Education: Evolution Or Ignorance

Throughout recent history creationists and evolutionists have argued whether evolution should be a part of America's public education. Whether evolution is science fact, or science fiction. Evolution being a science based on statistics has some faults, although many concepts in science or math do. The process of learning about evolution is a necessary part of a well-rounded student's education due to the fact that it is a statistically proven science and removing it in turn revokes certain student's rights.
In a student's academic career that a student is most likely at one time or another going to have to take a science class. Science, being the main topic of discussion in this class, should at one point include evolution, because that is what evolution is, a science. Although to truly understand evolution in its fullest context, one must not look to a dictionary, for dictionary definitions just are too vague. One of the most respected evolutionary biologists has defined biological evolution as follows:
In the broadest sense, evolution is merely change, and so is all-pervasive; galaxies, languages, and political systems all evolve. Biological evolution ... is change in the properties of populations of organisms that transcend the lifetime of a single individual.
The ontogeny of an individual is not considered evolution; individual organisms do not evolve. The changes in populations that are considered evolutionary are those that are inheritable via the genetic material from one generation to the next. Biological evolution may be slight or substantial; it embraces everything from slight changes in the proportion of different alleles within a population (such as those determining blood types) to the successive alterations that led from the earliest protoorganism to snails, bees, giraffes, and dandelions.
- Douglas J. Futuyma in Evolutionary Biology, Sinauer Associates 1986
All sciences are based on some form of proof. Whether it being living proof such as in Biology where one can observe cell division, mathematical proof such as in calculating air-resistance in Physics, or statistical proof as in all science experiments when a predicted result occurs again and again. All sciences have at least one of these qualities, including evolution. The proof of evolution's existence has been on this earth ever since life was formed from carbon based atom structures. Humans, however, have not been in existence long enough to observe properly the phenomena of evolution. Although by using the latest technology we can accurately observe the process of evolution as it occurred over time long ago and is still happening today. Charles Darwin, a British naturalist, made the first major step in classifying evolution during his studies in the Galapagos Archipelago in 1831 when he was only 22 years of age. Due to this he is credited with first forming a structured theory of evolution. During his studies in the Galapagos Archipelago he found a multitude of flora and fauna that had complete isolation from the rest of the world. One particular type of animal that he paid close attention to be a small bird called a Finch. This was thought as being simple at first, but as he traveled to the different islands he noticed many different species of finches. These finches probably descended from one type of ancestor and then, due to isolation and through chance, different climates and natural forces such as food availability and type, they evolved into many different types of finches. Some finches had different colorings, wingspan, and even beak style. In total he found thirteen different varieties of finches.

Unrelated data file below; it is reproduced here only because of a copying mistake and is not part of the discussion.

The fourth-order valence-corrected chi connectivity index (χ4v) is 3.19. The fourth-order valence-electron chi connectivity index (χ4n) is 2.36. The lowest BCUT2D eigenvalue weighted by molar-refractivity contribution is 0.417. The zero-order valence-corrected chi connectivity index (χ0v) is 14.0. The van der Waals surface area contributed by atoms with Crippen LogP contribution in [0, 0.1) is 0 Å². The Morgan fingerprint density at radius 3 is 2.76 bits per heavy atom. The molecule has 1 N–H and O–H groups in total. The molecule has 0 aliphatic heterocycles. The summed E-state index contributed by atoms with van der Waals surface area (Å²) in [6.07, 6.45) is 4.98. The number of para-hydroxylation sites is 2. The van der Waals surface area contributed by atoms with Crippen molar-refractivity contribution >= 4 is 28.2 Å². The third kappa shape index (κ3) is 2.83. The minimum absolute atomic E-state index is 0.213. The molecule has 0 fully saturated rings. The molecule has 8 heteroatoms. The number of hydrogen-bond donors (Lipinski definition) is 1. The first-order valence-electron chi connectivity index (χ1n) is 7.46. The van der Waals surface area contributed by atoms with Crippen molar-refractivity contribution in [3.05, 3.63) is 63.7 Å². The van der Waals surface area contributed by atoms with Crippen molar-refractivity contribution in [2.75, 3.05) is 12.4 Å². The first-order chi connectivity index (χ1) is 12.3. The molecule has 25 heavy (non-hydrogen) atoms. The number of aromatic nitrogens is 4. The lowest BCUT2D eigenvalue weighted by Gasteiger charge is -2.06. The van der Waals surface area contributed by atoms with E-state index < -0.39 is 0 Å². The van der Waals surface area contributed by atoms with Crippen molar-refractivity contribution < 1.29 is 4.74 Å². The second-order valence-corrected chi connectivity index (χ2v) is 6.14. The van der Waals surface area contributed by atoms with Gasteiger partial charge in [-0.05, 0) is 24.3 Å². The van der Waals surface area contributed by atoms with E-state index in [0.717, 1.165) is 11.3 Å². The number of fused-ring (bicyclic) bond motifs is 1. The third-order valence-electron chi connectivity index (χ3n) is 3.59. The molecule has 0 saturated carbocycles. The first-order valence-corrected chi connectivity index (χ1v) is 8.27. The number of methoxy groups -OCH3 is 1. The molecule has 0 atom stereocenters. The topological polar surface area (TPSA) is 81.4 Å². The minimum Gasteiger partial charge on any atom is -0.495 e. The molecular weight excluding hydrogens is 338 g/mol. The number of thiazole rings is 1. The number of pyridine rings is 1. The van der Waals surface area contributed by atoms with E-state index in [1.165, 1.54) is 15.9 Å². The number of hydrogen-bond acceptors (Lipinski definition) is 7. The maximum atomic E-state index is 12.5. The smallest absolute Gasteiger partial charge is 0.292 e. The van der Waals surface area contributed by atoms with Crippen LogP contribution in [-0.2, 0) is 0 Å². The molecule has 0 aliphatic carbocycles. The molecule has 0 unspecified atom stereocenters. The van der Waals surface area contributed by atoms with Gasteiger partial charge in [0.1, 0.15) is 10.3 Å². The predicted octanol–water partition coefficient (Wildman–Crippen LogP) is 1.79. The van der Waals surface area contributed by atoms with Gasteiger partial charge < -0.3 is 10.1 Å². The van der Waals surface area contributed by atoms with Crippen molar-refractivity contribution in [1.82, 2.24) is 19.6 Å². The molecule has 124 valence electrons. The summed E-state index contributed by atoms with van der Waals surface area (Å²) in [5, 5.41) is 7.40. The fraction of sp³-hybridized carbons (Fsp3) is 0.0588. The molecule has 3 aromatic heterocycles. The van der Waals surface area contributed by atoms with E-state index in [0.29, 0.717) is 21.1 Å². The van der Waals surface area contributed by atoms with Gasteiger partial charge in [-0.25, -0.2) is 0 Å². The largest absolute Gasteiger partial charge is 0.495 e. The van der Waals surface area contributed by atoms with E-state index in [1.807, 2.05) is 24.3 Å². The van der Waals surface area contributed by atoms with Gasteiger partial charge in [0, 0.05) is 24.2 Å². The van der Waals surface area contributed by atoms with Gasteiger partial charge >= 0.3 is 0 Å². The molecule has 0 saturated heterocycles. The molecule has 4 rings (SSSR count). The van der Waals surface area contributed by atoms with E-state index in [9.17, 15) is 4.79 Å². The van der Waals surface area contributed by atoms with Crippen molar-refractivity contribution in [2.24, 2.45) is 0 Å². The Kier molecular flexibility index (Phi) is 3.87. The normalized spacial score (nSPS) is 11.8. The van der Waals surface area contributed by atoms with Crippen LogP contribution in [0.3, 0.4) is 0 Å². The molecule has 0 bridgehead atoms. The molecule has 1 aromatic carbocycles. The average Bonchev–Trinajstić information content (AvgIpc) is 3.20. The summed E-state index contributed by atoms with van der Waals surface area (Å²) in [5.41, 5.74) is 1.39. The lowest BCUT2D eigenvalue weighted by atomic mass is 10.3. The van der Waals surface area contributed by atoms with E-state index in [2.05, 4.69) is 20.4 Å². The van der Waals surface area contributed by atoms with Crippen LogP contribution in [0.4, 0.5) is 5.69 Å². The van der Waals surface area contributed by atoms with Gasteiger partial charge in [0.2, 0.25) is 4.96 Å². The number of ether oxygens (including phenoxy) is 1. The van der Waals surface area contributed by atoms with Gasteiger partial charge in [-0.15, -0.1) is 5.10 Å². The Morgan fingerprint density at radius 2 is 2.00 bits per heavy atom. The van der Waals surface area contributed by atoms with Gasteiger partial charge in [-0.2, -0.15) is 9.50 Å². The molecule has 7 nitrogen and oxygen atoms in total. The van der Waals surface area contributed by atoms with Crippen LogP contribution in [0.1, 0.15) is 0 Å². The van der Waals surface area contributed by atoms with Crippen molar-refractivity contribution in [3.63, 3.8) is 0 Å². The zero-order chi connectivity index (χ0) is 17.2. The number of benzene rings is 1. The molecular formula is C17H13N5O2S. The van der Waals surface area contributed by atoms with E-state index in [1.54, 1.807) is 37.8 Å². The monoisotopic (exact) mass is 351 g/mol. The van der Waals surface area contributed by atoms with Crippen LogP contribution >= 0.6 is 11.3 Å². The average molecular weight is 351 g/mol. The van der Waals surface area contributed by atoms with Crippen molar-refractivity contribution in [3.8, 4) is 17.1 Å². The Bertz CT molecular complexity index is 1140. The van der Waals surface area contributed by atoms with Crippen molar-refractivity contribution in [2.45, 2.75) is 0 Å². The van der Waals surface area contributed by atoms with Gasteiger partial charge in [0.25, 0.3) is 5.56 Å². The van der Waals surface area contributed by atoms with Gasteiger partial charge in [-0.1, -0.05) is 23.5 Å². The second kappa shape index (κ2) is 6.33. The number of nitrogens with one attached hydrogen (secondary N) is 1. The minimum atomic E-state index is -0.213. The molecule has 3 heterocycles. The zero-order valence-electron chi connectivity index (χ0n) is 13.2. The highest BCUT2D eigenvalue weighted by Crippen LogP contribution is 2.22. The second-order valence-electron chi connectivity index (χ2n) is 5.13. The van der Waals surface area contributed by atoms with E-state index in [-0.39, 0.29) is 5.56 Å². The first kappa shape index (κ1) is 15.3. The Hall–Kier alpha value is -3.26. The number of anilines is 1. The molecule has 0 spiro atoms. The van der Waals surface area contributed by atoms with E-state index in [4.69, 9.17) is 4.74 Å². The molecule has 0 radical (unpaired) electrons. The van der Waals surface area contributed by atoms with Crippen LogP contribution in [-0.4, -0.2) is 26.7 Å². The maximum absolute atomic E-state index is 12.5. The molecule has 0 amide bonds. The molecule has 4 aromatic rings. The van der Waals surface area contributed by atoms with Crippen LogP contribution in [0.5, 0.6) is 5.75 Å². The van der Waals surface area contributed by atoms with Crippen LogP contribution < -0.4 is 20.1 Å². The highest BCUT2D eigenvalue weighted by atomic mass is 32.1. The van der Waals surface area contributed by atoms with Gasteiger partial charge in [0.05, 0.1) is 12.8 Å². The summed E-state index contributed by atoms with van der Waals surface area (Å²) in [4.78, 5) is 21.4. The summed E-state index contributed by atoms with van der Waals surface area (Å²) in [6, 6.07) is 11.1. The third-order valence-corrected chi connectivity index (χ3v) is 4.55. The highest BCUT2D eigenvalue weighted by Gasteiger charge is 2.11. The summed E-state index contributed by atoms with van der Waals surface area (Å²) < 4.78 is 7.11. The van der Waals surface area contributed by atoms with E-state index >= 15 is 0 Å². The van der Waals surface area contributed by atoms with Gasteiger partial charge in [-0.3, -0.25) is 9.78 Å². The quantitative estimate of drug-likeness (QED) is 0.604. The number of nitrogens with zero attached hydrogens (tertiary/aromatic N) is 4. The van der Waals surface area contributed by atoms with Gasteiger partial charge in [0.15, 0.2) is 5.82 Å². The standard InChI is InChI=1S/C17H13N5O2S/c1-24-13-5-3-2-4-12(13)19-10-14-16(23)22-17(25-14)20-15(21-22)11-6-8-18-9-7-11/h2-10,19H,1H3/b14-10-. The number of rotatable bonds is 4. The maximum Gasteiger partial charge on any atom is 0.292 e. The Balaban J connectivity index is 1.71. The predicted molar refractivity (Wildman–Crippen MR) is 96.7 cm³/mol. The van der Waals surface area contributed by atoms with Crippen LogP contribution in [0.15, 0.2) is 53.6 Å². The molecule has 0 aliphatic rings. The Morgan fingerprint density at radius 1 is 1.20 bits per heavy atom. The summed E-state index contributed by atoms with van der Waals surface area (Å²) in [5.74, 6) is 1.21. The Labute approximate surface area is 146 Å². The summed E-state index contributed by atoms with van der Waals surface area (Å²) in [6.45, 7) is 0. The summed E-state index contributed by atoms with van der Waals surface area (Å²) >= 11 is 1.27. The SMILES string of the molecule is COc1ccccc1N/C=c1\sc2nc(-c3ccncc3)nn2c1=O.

Later on in Charles' life he formed many theories on the origins of man. This was directly related to his studies in the Galapagos Archipelago. In his book Decent of Man written in 1871 he declares why man had been so ignorant by denying evolution in the final parts of chapter one.
Thus we can understand how it has come to pass that man and all
other vertebrate animals have been constructed on the same general
model, why they pass through the same early stages of development, and
why they retain certain rudiments in common. Consequently we ought
frankly to admit their community of descent: to take any other view,
is to admit that our own structure, and that of all the animals around
us, is a mere snare laid to entrap our judgment. This conclusion is
greatly strengthened, if we look